17 October 2010

Touch me healthily

Note: for the "short version", skip to the bolded paragraph of questions. That's what this post started with. It became a monster. Not my fault. It's just what my sometimes hyperactive brain does. I'm genetically programmed this way, and I wouldn't change it if there were a pill, so there.


OK, I have my fair share of thoughts on the theories of holding therapy or "healthy touch" as it relates to therapy of homosexuality (as opposed to "healthy touch" for victims of physical abuse or therapeutic holding for those with attachment disorders, for example, although I'd guess they're all related to theories of underlying developmental causes of homosexuality), as far as I understand it, which, I've found, is at least considerably more than the average skeptic, most of whom think it's totally nutty when they hear about it, so they don't bother to learn any more.


First of all, as far as I know, when done in the "correct" therapeutic way, "healthy touch" or "therapeutic holding" is done with clothing on, is done with at least one objective third party present and with full knowledge of any spouses, doesn't include laying down together in bed, is more about embracing than caressing, is just part of a larger, concerted whole effort to connect with and affirm one's own latent masculine identity, is supposed to include a sort of father-surrogate role for the holder, ideally a straight man (I've heard of a couple who have actually been willing to help a buddy out in that way), etc. It's not the same as cuddling with someone you feel affection for, even without the feelings of attraction by which most of us are motivated to cuddle with someone.


I've said before that I've had friends I trusted and had no attraction to with whom I've cuddled, or who have held me, or I them, in difficult times or just to express affection and trust. As I've had experiences where I've discovered not everyone is good at separating physical contact from sexual urges, I've backed away, but to be frank, I do miss having friends I can just rest my head on or snuggle up with to watch a movie. I do still have friends I can kinda do that with, but they're relatively few, and experience has brought caution, and I miss the broader innocence of what I saw as non-sexual affection, my own perception of healthy touch. I think the world could benefit a lot from more physical connection without always interweaving sexuality into it. There's something calming and reassuring about knowing you can literally lean on someone you trust and give or receive supportive affection without sexual tension or suspicion of motives. It could be a female friend or a guy friend, but there's something about it being a guy friend that's just more...comfortable...or comforting?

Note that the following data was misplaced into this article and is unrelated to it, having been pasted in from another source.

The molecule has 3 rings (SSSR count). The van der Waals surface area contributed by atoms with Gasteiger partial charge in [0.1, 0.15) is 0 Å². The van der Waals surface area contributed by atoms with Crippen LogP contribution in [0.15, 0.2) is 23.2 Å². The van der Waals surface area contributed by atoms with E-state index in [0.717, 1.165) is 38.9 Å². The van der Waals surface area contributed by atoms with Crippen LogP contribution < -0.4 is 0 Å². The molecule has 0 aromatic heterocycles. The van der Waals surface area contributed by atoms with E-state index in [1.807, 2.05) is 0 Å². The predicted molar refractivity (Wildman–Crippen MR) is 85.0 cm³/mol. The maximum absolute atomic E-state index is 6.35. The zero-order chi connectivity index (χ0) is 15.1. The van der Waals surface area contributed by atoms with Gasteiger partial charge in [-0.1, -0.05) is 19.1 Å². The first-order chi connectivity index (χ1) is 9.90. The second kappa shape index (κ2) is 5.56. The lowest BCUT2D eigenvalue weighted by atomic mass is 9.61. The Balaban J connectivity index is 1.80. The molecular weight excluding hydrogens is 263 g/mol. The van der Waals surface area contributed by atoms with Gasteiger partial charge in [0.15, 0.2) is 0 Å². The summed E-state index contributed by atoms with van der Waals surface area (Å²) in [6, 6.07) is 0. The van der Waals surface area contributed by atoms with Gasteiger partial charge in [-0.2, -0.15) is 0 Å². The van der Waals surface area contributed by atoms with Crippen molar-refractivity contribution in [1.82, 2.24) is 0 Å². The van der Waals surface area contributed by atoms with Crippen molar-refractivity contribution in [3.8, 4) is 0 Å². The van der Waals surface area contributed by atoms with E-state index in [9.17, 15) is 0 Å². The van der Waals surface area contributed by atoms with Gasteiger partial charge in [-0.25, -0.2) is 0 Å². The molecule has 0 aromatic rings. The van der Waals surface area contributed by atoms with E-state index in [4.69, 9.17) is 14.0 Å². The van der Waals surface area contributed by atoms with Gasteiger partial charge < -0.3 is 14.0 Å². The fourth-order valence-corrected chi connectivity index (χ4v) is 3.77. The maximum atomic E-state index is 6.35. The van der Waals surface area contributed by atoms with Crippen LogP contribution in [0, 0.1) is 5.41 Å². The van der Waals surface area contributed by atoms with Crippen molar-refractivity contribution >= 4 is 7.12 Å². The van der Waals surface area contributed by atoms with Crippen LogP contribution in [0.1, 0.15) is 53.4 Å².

I know. Some of you are thinking "HELLO THAT'S BECAUSE YOU'RE GAY!" But I'm not sure that simple statement explains it, if what you're implying is I like it more because I fall for guys because some of the friends I've been affectionate with are those I've not been the least bit attracted to physically. It's been more of a brotherly thing. And yes, I've known a couple of guys who were affectionate with their brothers...though spooning was probably not part of that, let's be honest.


Reparatives might jump on this and say it makes total sense that I'd feel more secure and fulfilled cuddling with guys because it has to do with my underlying need for male attachment which wasn't met in "normal" ways, the same developmental hiccup which led to the sexualization of that need: homosexuality. And then I'm supposed to say, "Oh my gosh...that so makes sense! That's why I want non-sexual affection from guys I trust!"

But I can't help but wonder: do straight guys sometimes like to be close to female friends for whom they don't feel sexual attraction? What about if they're the kinda guy who doesn't think he's allowed to think about a girl sexually, let alone touch her? And assuming they're not all weird about homophobia, do they find the same kind of comfort in physical expressions of affection with guy friends, or is a nice cuddle with a female just...different? Female friends are more physically expressive with their affection towards each other. Is cuddling with a guy friend different for them even when they're not attracted?


And I've always speculated: what if you take a pent-up straight guy, tell him his strong sexual urges towards girls are based on unmet feminine connection, tell him he needs to surrender to his need for the love and affirmation of women when he's felt rejected by women his whole life, have him hold and be held by women, some not so attractive, some smokin' hot, tell him it's natural that he should get an erection but "what goes up must come down" but that his response will decrease as he gets used to the experience, and he needs to just experience the affirmative and supportive contact and let his defenses down and just take in the affirming energy this woman is giving him, breaking down into tears if necessary over the years of rejection and resentment? Would he experience great healing and confidence from this, not to mention demystifying and desexualizing physical contact with women? Wouldn't he experience a healthier sense of sexuality and diminished cravings for physical contact with women if he knew he was going to regularly have these intimate holding sessions with women which taught him to see them as people with whom to connect rather than as sexual objects?


I'm not saying "healthy touch" is useless: I'm just saying...I think it's more of a mindtrick or filler than therapy. The difference between me and most poopoo-ers of holding therapy is that I say, "Yeah, I don't think it's making anyone less gay, but if it's a tool that helps someone live more happily in his marriage or keeps a guy from tapping his foot in bathroom stalls or helps someone focus on finding a wife rather than dating guys, and his wife (if he has one) isn't threatened by it and supports him doing it, then why concern myself with it? Even if I don't believe it's doing what he thinks it's doing, and even if he keeps doing it his whole life rather than having the therapy just work and fulfill him, if it's helping him live happily with what he believes to be absolute truth, then why should he stop?"